I don't know if it's the March equinox or the hint of warmth in the air, but in the past week it seems that most of my clients have been facing important and difficult life choices. College seniors, of course, were struggling with questions about what they wanted to do and could do after graduation, difficult decisions in the best of times and painful in today's unfavorable job market. Other clients began to talk about conflicts about starting a family, and still others were trying to decide whether or not to stay in a relationship, job, and/or living situation.

Sometimes the process of talking to a neutral and nonjudgmental outsider, like a therapist, is enough to jump-start any individual's internal problem-solving system. But sometimes other tools are needed. That's when I encourage clients to turn to something that is generally not considered a useful activity: daydreaming.

The mundane and often maligned daydream, whether as simple as an image of a scrumptious meal or as complicated as an imagined argument with your boss, is actually an "internal monologue," according to Yale psychologist and author Jerome Singer. While some of these internal conversations can, of course, interfere with our ability to focus on a task at hand, a study conducted at Dartmouth suggests that our brains are hardwired to produce them and that they are necessary for healthy psychological functioning. 

Several colleagues on this blogsite have discussed a number of the important functions daydreams perform in our lives. Susan K. Perry has described how "daydreams-to-order can unlock your creativity"  and Amy Fries has written about the many ways these fantasies can enhance productiveness at work . Joseph Cardillo explains that they can even help you focus! 

They can also help you make decisions. This does not mean that they are exact maps to your future. Instead, as I explained in a book I wrote awhile back, there are two ways that daydreams offer guidance to any decision. Sometimes we work things out in our daydreams without realizing it. According to the Dartmouth study, this is one of the silent functions that these supposedly useless thoughts provide. At other times, if we listen carefully, the imagistic conversations we are having with ourselves provide crucial information for making one choice over another.

There are two basic ways to enhance the brain's automatic use of these reveries to help you make a decision. One is to push an image or a story to a place where you have not taken it yet. This is a more guided kind of daydream, but not of the type that says that if you imagine it, it will happen. The second is to pay attention random daydreams to see what you useful data you can glean from them.

Here's an example of pushing a daydream to a new ending: Mary Lee* had graduated college the year before she started therapy with me. Her dream was to be an independent film maker, but she also needed to make money so that she could afford to take the steps she needed to follow that dream. She was a smart and hard working young woman and quickly found two possible jobs. Neither appealed to her, but both would pay her bills and leave her with time to pursue her goals. But she could not decide which offer to accept.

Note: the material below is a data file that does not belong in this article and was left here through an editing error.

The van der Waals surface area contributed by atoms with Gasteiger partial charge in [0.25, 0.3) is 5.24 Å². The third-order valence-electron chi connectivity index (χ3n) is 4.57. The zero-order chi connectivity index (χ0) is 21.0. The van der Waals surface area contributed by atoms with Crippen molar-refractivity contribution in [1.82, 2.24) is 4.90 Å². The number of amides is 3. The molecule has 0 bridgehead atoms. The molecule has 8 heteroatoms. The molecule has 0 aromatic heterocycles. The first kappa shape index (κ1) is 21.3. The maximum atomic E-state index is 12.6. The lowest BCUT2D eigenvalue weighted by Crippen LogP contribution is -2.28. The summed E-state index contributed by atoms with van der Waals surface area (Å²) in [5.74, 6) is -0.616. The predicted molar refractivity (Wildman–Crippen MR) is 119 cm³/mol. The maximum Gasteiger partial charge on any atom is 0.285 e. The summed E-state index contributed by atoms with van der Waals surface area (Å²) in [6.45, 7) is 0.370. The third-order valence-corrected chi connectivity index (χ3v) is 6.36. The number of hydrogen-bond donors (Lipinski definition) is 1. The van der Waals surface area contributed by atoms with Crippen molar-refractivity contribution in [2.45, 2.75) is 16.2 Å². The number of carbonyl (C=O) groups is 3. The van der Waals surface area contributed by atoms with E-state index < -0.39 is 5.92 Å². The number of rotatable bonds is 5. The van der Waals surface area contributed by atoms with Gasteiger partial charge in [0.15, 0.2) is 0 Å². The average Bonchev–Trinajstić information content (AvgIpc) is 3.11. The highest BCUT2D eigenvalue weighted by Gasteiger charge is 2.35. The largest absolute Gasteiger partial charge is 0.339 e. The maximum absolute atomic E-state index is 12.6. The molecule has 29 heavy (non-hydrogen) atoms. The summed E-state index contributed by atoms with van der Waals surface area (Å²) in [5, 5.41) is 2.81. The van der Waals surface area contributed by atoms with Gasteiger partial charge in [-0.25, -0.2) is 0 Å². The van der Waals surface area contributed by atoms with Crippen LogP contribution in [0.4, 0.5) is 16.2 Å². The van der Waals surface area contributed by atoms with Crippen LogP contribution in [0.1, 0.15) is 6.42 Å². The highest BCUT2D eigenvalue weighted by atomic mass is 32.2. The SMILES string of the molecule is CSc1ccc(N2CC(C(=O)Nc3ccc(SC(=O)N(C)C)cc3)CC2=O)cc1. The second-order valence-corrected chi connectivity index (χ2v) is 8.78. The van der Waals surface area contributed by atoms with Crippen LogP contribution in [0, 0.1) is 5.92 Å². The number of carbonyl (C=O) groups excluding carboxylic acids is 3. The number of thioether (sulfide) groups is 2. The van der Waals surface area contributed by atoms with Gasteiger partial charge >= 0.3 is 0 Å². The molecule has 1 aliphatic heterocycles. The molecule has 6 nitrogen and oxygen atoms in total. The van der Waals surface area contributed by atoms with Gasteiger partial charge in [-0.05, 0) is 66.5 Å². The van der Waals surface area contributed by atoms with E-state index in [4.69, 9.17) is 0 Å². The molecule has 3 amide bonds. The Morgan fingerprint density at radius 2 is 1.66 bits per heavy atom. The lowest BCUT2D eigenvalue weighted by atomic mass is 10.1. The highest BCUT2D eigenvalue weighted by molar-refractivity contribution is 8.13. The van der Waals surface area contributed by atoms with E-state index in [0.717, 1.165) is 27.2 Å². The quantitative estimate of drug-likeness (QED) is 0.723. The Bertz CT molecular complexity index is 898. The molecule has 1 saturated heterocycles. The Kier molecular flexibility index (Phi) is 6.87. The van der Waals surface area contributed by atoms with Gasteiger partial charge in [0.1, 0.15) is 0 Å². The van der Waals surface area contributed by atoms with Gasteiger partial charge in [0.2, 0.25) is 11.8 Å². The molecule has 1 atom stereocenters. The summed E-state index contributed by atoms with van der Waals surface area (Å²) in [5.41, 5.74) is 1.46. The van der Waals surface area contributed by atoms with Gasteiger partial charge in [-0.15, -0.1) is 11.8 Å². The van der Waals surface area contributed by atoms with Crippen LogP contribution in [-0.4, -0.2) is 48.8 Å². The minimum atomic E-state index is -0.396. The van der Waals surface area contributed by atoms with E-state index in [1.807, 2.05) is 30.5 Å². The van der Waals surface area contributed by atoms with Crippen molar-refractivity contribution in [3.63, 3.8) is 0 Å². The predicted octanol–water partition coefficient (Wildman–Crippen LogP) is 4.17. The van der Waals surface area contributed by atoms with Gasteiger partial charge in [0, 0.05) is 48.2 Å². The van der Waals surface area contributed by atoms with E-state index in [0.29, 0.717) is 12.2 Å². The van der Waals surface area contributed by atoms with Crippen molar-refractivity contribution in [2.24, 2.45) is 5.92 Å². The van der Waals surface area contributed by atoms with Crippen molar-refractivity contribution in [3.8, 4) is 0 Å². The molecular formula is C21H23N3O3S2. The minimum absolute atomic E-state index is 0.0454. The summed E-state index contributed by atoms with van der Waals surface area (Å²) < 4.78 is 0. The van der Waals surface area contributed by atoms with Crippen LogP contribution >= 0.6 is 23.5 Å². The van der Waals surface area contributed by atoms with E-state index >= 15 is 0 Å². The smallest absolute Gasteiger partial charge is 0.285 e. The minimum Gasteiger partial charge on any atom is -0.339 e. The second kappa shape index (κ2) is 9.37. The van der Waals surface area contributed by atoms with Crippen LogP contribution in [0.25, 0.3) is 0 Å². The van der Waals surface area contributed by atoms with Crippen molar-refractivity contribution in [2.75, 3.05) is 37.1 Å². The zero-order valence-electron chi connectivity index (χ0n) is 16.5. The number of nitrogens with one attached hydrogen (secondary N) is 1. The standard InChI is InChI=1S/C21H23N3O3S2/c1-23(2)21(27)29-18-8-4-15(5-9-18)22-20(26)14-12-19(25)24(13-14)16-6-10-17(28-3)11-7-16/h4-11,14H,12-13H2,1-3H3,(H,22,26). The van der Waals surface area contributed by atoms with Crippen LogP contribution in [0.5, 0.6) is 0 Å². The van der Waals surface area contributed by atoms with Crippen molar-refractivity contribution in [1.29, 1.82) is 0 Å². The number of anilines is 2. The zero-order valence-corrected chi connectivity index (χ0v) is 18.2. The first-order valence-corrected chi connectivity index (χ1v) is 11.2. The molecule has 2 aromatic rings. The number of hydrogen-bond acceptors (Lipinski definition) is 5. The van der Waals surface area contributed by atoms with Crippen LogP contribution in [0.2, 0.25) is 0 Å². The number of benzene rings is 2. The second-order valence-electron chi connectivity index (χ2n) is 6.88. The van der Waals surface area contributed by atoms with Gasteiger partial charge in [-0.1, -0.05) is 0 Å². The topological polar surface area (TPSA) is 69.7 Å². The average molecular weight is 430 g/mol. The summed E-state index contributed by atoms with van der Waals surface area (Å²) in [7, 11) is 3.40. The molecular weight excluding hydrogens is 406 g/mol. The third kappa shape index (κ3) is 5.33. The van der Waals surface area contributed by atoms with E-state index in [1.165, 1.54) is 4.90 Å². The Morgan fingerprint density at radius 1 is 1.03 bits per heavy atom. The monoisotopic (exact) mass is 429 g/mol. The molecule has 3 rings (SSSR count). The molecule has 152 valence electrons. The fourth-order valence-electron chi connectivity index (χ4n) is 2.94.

I asked Mary Lee to tell me everything she could about both jobs. She started with a list of pros and cons, but I encouraged her to fill out the pictures as fully as she could, giving me lots of details about each. When she had told me as much as she knew, I asked her if she could imagine herself into each of these settings. She nodded and looked thoughtful but did not say anything. It appeared to me that she was watching a daydream unfold in her mind's eye.

I asked her if she could tell me what she was thinking about. She said that she could totally see herself in one place. She had liked the people and felt that she could fit in with them. But in the other, she now realized, she would always feel that she did not belong. "I would like to be one of them, but I'm really so different from them. I felt awkward in the interview and I think that's how I would feel all the time if I was there."

The next questions she had to ask herself had to do with whether she wanted to go with the comfortable job or the one where she would feel out of step but might be challenged to grow and learn new skills. The answer to this one was easy: "I want to do my growing in my film work. I want my job to be easy enough so that it doesn't drain all my energy." She had made her decision.

Obviously not every decision is so directly or easily solved, even by using your daydreams as an aid. In my next posting, I will talk about a second way to use your inner reveries: by paying attention to random daydreams as they emerge, understanding what they mean symbolically. This does not mean looking for symbols like the ones in dream interpretation books, but instead trying to understand what your symbols mean to you. I'll explain how this works in my next post!

*All names and identifying information have been changed to protect privacy of individuals and families.

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